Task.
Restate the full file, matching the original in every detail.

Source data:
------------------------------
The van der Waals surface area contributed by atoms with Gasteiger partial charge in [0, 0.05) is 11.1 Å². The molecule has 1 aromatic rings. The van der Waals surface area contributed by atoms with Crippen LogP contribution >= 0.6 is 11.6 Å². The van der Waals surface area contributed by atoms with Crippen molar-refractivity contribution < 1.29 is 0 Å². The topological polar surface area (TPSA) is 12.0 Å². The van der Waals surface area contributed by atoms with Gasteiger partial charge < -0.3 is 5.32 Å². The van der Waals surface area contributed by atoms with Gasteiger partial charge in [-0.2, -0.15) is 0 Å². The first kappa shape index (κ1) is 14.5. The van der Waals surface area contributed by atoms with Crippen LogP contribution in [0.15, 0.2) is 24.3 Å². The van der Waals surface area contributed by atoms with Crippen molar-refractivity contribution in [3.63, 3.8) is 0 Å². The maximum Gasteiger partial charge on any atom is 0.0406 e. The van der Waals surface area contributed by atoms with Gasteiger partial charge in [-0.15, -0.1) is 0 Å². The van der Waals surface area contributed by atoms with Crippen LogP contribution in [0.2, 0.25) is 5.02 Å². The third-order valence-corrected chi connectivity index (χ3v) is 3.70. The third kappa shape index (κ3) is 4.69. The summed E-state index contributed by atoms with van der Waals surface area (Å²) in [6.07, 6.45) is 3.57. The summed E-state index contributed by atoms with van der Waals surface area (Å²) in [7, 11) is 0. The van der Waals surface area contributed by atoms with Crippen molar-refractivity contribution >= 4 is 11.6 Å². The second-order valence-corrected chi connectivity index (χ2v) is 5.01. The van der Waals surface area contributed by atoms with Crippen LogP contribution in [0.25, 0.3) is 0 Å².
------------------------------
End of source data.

The van der Waals surface area contributed by atoms with Gasteiger partial charge in [0, 0.05) is 11.1 Å². The molecule has 1 aromatic rings. The van der Waals surface area contributed by atoms with Crippen LogP contribution >= 0.6 is 11.6 Å². The van der Waals surface area contributed by atoms with Crippen molar-refractivity contribution < 1.29 is 0 Å². The topological polar surface area (TPSA) is 12.0 Å². The van der Waals surface area contributed by atoms with Gasteiger partial charge < -0.3 is 5.32 Å². The van der Waals surface area contributed by atoms with Gasteiger partial charge in [-0.2, -0.15) is 0 Å². The first kappa shape index (κ1) is 14.5. The van der Waals surface area contributed by atoms with Crippen LogP contribution in [0.15, 0.2) is 24.3 Å². The van der Waals surface area contributed by atoms with Crippen molar-refractivity contribution in [3.63, 3.8) is 0 Å². The maximum Gasteiger partial charge on any atom is 0.0406 e. The van der Waals surface area contributed by atoms with Gasteiger partial charge in [-0.15, -0.1) is 0 Å². The van der Waals surface area contributed by atoms with Crippen LogP contribution in [0.2, 0.25) is 5.02 Å². The third-order valence-corrected chi connectivity index (χ3v) is 3.70. The third kappa shape index (κ3) is 4.69. The summed E-state index contributed by atoms with van der Waals surface area (Å²) in [6.07, 6.45) is 3.57. The summed E-state index contributed by atoms with van der Waals surface area (Å²) in [7, 11) is 0. The van der Waals surface area contributed by atoms with Crippen molar-refractivity contribution >= 4 is 11.6 Å². The second-order valence-corrected chi connectivity index (χ2v) is 5.01. The van der Waals surface area contributed by atoms with Crippen LogP contribution in [0.25, 0.3) is 0 Å².